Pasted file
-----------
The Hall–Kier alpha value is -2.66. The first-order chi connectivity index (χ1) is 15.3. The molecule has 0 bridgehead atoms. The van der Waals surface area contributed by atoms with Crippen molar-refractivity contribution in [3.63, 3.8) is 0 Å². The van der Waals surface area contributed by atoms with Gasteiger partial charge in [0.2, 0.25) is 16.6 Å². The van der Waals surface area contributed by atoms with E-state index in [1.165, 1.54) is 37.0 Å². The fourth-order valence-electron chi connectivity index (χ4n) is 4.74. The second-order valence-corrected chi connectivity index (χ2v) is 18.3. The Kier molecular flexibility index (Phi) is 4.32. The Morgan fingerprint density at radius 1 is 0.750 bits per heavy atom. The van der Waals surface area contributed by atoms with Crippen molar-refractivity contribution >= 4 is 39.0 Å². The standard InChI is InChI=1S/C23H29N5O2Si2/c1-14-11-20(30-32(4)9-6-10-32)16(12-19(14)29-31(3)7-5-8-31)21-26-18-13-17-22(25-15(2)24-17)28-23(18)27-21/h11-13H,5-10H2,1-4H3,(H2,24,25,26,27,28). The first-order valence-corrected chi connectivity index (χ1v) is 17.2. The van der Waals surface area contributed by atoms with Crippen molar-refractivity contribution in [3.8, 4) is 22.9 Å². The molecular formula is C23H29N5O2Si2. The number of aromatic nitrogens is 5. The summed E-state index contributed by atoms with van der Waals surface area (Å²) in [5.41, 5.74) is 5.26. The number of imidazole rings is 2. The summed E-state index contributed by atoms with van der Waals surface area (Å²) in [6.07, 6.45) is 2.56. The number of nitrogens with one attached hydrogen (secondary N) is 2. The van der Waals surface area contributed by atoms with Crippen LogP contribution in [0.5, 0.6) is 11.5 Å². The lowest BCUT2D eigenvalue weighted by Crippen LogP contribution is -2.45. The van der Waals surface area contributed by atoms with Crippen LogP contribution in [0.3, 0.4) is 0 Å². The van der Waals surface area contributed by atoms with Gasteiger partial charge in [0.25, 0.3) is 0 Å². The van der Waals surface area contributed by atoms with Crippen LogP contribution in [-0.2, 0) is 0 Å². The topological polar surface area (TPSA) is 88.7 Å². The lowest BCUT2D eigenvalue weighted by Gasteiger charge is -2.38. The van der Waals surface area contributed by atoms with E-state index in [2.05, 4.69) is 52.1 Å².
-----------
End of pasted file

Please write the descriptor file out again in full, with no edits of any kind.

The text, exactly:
The Hall–Kier alpha value is -2.66. The first-order chi connectivity index (χ1) is 15.3. The molecule has 0 bridgehead atoms. The van der Waals surface area contributed by atoms with Crippen molar-refractivity contribution in [3.63, 3.8) is 0 Å². The van der Waals surface area contributed by atoms with Gasteiger partial charge in [0.2, 0.25) is 16.6 Å². The van der Waals surface area contributed by atoms with E-state index in [1.165, 1.54) is 37.0 Å². The fourth-order valence-electron chi connectivity index (χ4n) is 4.74. The second-order valence-corrected chi connectivity index (χ2v) is 18.3. The Kier molecular flexibility index (Phi) is 4.32. The Morgan fingerprint density at radius 1 is 0.750 bits per heavy atom. The van der Waals surface area contributed by atoms with Crippen molar-refractivity contribution >= 4 is 39.0 Å². The standard InChI is InChI=1S/C23H29N5O2Si2/c1-14-11-20(30-32(4)9-6-10-32)16(12-19(14)29-31(3)7-5-8-31)21-26-18-13-17-22(25-15(2)24-17)28-23(18)27-21/h11-13H,5-10H2,1-4H3,(H2,24,25,26,27,28). The first-order valence-corrected chi connectivity index (χ1v) is 17.2. The van der Waals surface area contributed by atoms with Crippen molar-refractivity contribution in [3.8, 4) is 22.9 Å². The molecular formula is C23H29N5O2Si2. The number of aromatic nitrogens is 5. The summed E-state index contributed by atoms with van der Waals surface area (Å²) in [5.41, 5.74) is 5.26. The number of imidazole rings is 2. The summed E-state index contributed by atoms with van der Waals surface area (Å²) in [6.07, 6.45) is 2.56. The number of nitrogens with one attached hydrogen (secondary N) is 2. The van der Waals surface area contributed by atoms with Crippen LogP contribution in [0.5, 0.6) is 11.5 Å². The lowest BCUT2D eigenvalue weighted by Crippen LogP contribution is -2.45. The van der Waals surface area contributed by atoms with Crippen LogP contribution in [0.3, 0.4) is 0 Å². The van der Waals surface area contributed by atoms with Gasteiger partial charge in [0.25, 0.3) is 0 Å². The van der Waals surface area contributed by atoms with Crippen LogP contribution in [-0.2, 0) is 0 Å². The topological polar surface area (TPSA) is 88.7 Å². The lowest BCUT2D eigenvalue weighted by Gasteiger charge is -2.38. The van der Waals surface area contributed by atoms with E-state index in [2.05, 4.69) is 52.1 Å².